08 August 2012

Going for the Gold in Awful

When the 2012 Summer Olympic Games got underway nearly two weeks ago, I was looking forward to watching the Games.  I intentionally did not watch the Opening Ceremonies because I knew that they would not sit well with me.  Once I learned that they had the Queen parachute out a plane with James Bond, I knew I'd made the right choice.

Initially, it was exciting to watch the Games and see who was going to earn a gold medal.  Initially.  And then, like you didn't see this coming, NBC managed to suck the joy out of the incredible achievements of the athletes that have made it to the Games.  Thanks to the network's vomit-inducing and never-ending coverage of the stories behind the athletes, I've learned the following:

  • To succeed in the Olympics, you must come from a single-parent household.  You get extra points if some of your meals came from the WIC program.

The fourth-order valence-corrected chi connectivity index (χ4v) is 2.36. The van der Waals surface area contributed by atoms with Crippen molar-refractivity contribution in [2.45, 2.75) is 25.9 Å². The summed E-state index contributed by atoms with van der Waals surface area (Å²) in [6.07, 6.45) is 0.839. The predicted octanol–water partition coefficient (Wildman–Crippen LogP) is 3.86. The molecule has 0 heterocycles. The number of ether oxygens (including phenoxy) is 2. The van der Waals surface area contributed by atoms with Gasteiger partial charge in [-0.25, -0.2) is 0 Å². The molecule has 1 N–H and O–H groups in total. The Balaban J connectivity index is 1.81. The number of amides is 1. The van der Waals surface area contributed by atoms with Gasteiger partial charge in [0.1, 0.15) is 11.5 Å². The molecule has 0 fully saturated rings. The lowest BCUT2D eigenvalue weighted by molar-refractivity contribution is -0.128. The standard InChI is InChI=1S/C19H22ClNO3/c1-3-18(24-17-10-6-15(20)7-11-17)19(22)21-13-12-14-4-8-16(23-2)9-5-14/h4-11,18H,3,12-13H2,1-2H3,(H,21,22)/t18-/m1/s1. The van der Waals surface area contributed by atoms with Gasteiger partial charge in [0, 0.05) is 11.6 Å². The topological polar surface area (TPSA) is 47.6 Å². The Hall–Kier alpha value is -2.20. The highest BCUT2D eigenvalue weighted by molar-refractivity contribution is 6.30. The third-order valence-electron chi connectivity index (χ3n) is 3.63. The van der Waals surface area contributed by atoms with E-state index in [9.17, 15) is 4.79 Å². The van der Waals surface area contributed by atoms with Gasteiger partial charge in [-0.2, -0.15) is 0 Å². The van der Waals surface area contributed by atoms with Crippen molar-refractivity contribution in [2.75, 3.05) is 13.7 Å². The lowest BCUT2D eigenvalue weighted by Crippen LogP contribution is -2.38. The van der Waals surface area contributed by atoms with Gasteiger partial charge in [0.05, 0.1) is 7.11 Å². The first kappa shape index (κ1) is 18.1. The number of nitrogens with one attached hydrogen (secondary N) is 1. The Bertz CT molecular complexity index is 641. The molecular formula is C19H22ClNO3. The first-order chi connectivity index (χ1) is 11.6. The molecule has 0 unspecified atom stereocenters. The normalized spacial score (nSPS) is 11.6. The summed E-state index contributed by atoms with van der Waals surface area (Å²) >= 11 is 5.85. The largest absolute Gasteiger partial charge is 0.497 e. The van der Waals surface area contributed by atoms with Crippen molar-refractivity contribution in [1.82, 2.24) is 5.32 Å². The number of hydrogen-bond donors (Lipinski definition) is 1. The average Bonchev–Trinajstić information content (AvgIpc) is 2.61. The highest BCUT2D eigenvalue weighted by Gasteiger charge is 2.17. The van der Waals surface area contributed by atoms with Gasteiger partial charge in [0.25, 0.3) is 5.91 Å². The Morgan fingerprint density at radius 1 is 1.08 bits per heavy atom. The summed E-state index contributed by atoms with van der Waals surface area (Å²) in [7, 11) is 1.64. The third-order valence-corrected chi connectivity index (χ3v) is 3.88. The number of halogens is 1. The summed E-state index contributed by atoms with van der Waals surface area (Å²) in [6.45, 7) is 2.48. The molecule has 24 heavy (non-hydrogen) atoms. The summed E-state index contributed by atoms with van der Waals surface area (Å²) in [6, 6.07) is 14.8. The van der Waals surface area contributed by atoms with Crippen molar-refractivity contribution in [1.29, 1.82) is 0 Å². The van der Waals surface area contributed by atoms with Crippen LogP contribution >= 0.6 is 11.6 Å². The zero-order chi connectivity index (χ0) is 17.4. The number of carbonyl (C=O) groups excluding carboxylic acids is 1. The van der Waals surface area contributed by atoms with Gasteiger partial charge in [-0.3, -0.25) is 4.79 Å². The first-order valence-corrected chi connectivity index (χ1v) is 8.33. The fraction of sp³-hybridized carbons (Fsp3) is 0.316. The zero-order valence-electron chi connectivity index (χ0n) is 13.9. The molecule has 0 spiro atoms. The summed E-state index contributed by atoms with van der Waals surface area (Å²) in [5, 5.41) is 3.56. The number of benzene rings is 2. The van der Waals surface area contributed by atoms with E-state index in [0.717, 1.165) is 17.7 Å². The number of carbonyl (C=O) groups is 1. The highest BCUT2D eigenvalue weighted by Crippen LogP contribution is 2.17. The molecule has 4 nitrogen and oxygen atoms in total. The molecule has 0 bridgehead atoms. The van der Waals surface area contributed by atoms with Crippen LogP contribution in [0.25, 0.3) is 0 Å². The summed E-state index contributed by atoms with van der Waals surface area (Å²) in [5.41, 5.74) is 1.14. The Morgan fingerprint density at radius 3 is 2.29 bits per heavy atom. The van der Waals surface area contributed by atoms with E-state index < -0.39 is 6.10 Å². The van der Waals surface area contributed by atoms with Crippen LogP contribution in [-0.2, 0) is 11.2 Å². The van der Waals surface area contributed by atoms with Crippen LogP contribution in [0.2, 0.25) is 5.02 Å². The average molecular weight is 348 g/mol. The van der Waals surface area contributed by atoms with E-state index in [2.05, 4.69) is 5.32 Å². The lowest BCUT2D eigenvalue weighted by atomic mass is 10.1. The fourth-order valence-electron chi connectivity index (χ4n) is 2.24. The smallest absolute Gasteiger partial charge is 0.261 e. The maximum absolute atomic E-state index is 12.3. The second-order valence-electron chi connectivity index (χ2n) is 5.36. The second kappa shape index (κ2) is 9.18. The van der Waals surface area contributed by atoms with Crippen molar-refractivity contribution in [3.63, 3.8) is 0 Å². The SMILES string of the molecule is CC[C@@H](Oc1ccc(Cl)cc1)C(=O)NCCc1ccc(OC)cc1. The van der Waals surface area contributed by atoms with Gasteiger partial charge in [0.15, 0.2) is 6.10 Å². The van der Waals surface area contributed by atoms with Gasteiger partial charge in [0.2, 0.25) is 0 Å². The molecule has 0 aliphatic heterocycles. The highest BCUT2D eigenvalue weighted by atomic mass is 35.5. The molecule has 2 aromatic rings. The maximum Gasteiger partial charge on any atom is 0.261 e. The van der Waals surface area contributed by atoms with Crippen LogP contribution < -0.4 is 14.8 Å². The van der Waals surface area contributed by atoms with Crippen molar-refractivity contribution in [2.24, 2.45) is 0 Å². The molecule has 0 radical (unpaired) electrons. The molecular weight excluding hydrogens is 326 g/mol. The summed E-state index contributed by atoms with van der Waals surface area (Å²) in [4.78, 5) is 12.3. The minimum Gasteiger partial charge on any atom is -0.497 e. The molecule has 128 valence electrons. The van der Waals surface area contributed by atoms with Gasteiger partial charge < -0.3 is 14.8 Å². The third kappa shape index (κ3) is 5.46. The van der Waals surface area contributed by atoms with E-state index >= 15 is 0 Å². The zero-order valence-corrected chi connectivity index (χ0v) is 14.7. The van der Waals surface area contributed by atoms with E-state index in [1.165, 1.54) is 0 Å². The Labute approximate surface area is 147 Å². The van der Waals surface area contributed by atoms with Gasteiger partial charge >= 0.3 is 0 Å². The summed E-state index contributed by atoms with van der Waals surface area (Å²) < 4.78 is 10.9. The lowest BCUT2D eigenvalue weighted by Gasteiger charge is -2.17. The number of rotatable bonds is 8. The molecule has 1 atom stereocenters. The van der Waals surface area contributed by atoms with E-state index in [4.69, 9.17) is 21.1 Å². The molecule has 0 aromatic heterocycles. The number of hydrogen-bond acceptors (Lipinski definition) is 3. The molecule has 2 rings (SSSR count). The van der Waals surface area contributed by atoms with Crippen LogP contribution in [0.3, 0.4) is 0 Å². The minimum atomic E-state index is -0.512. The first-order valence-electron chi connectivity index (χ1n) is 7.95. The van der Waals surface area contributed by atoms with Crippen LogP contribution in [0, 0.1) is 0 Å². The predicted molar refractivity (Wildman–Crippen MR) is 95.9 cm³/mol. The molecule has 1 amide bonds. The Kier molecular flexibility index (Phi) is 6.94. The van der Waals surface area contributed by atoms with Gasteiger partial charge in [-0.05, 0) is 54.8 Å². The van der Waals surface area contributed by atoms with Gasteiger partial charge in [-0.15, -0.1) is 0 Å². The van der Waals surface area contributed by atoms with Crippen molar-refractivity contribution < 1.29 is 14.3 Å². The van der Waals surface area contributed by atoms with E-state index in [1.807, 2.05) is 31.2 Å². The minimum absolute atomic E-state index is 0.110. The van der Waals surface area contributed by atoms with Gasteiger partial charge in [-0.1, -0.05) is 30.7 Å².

• To succeed in the Olympics, while not a requirement, having a relative that's done time is helpful
  • To succeed in the Olympics, you must have had some kind of trauma that will be made into an awful Lifetime movie in the next couple of years
  • Bob Costas is, in fact, the Cryptkeeper

If not the Cryptkeeper, then someone animated Bob's wax figurine

So the coverage of the Olympics for the American television viewer has been nothing short of awful.  America's 4th (dang, what is it with me and the 4th?!) place network has won the Gold for Awful Coverage.  If it weren't for track and field now, I'd be done watching.

There have been some incredible moments.  Oscar Pistorius is absolutely amazing and inspiring.  How can you see him run and not marvel at the miracle of the human body?  He is an extraordinary example but the Games are a testament to what the gift that God gave us - our bodies - can do.  I'm amazed at what our bodies are capable of.  It is spectacular.  Those achievements truly are worthy of the Gold.

1 comment:

Tom said...

Good points, but I don't have TV reception so I have to watch highlights of the events online so I have been missing most of the player profile stories. I agree that too much analysis and hype can ruin the event.